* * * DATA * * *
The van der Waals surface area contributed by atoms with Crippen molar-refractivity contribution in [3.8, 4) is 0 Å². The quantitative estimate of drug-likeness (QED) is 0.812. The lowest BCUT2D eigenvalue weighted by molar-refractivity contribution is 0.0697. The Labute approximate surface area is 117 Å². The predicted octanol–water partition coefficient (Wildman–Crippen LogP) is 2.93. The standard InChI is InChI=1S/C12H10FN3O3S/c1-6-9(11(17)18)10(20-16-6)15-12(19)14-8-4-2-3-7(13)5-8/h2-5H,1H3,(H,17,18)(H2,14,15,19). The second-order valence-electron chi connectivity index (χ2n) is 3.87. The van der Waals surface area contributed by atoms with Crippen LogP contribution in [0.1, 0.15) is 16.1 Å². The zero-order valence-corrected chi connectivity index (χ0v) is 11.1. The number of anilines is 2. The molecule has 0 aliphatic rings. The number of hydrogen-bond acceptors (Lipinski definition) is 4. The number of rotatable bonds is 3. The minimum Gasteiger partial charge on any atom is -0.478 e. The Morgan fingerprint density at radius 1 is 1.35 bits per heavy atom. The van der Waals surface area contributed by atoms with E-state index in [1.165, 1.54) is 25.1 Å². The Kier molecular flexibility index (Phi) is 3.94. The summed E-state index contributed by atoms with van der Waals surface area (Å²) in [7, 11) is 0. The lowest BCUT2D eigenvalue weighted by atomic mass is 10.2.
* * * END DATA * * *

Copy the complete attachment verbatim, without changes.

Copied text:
The van der Waals surface area contributed by atoms with Crippen molar-refractivity contribution in [3.8, 4) is 0 Å². The quantitative estimate of drug-likeness (QED) is 0.812. The lowest BCUT2D eigenvalue weighted by molar-refractivity contribution is 0.0697. The Labute approximate surface area is 117 Å². The predicted octanol–water partition coefficient (Wildman–Crippen LogP) is 2.93. The standard InChI is InChI=1S/C12H10FN3O3S/c1-6-9(11(17)18)10(20-16-6)15-12(19)14-8-4-2-3-7(13)5-8/h2-5H,1H3,(H,17,18)(H2,14,15,19). The second-order valence-electron chi connectivity index (χ2n) is 3.87. The van der Waals surface area contributed by atoms with Crippen LogP contribution in [0.1, 0.15) is 16.1 Å². The zero-order valence-corrected chi connectivity index (χ0v) is 11.1. The number of anilines is 2. The molecule has 0 aliphatic rings. The number of hydrogen-bond acceptors (Lipinski definition) is 4. The number of rotatable bonds is 3. The minimum Gasteiger partial charge on any atom is -0.478 e. The Morgan fingerprint density at radius 1 is 1.35 bits per heavy atom. The van der Waals surface area contributed by atoms with E-state index in [1.165, 1.54) is 25.1 Å². The Kier molecular flexibility index (Phi) is 3.94. The summed E-state index contributed by atoms with van der Waals surface area (Å²) in [7, 11) is 0. The lowest BCUT2D eigenvalue weighted by atomic mass is 10.2.